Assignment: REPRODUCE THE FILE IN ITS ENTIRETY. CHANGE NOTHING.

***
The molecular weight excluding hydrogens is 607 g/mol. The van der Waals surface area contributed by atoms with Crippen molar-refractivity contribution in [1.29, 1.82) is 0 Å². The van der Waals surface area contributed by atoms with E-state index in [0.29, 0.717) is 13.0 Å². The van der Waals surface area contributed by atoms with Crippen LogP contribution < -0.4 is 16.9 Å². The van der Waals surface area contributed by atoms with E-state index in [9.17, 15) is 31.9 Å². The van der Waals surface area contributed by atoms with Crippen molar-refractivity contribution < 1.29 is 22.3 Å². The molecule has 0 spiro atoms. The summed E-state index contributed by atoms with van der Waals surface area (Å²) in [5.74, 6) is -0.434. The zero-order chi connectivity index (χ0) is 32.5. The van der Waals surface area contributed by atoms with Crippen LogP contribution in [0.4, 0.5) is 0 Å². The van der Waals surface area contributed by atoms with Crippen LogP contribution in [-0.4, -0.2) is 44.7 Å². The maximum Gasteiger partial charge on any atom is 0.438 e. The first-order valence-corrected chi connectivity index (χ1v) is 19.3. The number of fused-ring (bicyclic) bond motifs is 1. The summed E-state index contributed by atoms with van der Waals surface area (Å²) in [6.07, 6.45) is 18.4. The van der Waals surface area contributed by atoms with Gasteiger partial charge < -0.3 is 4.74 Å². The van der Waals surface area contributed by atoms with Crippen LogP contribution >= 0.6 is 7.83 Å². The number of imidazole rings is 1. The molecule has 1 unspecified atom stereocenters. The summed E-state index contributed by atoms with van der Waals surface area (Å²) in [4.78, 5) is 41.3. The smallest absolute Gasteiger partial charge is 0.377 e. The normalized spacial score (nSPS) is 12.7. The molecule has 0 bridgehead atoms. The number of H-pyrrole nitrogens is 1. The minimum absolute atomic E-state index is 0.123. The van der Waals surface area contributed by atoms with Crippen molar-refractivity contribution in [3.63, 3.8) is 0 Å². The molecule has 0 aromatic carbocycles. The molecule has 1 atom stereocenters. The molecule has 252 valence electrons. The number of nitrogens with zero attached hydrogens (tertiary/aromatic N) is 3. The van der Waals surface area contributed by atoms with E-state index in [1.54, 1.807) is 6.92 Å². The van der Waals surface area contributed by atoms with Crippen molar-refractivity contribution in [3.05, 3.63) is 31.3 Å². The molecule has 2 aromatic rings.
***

The molecular weight excluding hydrogens is 607 g/mol. The van der Waals surface area contributed by atoms with Crippen molar-refractivity contribution in [1.29, 1.82) is 0 Å². The van der Waals surface area contributed by atoms with E-state index in [0.29, 0.717) is 13.0 Å². The van der Waals surface area contributed by atoms with Crippen LogP contribution < -0.4 is 16.9 Å². The van der Waals surface area contributed by atoms with E-state index in [9.17, 15) is 31.9 Å². The van der Waals surface area contributed by atoms with Crippen molar-refractivity contribution < 1.29 is 22.3 Å². The molecule has 0 spiro atoms. The summed E-state index contributed by atoms with van der Waals surface area (Å²) in [5.74, 6) is -0.434. The zero-order chi connectivity index (χ0) is 32.5. The van der Waals surface area contributed by atoms with Crippen LogP contribution in [0.4, 0.5) is 0 Å². The van der Waals surface area contributed by atoms with Crippen LogP contribution in [-0.4, -0.2) is 44.7 Å². The maximum Gasteiger partial charge on any atom is 0.438 e. The first-order valence-corrected chi connectivity index (χ1v) is 19.3. The number of fused-ring (bicyclic) bond motifs is 1. The summed E-state index contributed by atoms with van der Waals surface area (Å²) in [6.07, 6.45) is 18.4. The van der Waals surface area contributed by atoms with Gasteiger partial charge < -0.3 is 4.74 Å². The van der Waals surface area contributed by atoms with Crippen LogP contribution >= 0.6 is 7.83 Å². The number of imidazole rings is 1. The molecule has 1 unspecified atom stereocenters. The summed E-state index contributed by atoms with van der Waals surface area (Å²) in [4.78, 5) is 41.3. The smallest absolute Gasteiger partial charge is 0.377 e. The normalized spacial score (nSPS) is 12.7. The molecule has 0 bridgehead atoms. The number of H-pyrrole nitrogens is 1. The minimum absolute atomic E-state index is 0.123. The van der Waals surface area contributed by atoms with Crippen molar-refractivity contribution in [3.63, 3.8) is 0 Å². The molecule has 0 aromatic carbocycles. The molecule has 1 atom stereocenters. The molecule has 252 valence electrons. The number of nitrogens with zero attached hydrogens (tertiary/aromatic N) is 3. The van der Waals surface area contributed by atoms with E-state index in [1.54, 1.807) is 6.92 Å². The van der Waals surface area contributed by atoms with Crippen molar-refractivity contribution in [3.05, 3.63) is 31.3 Å². The molecule has 2 aromatic rings.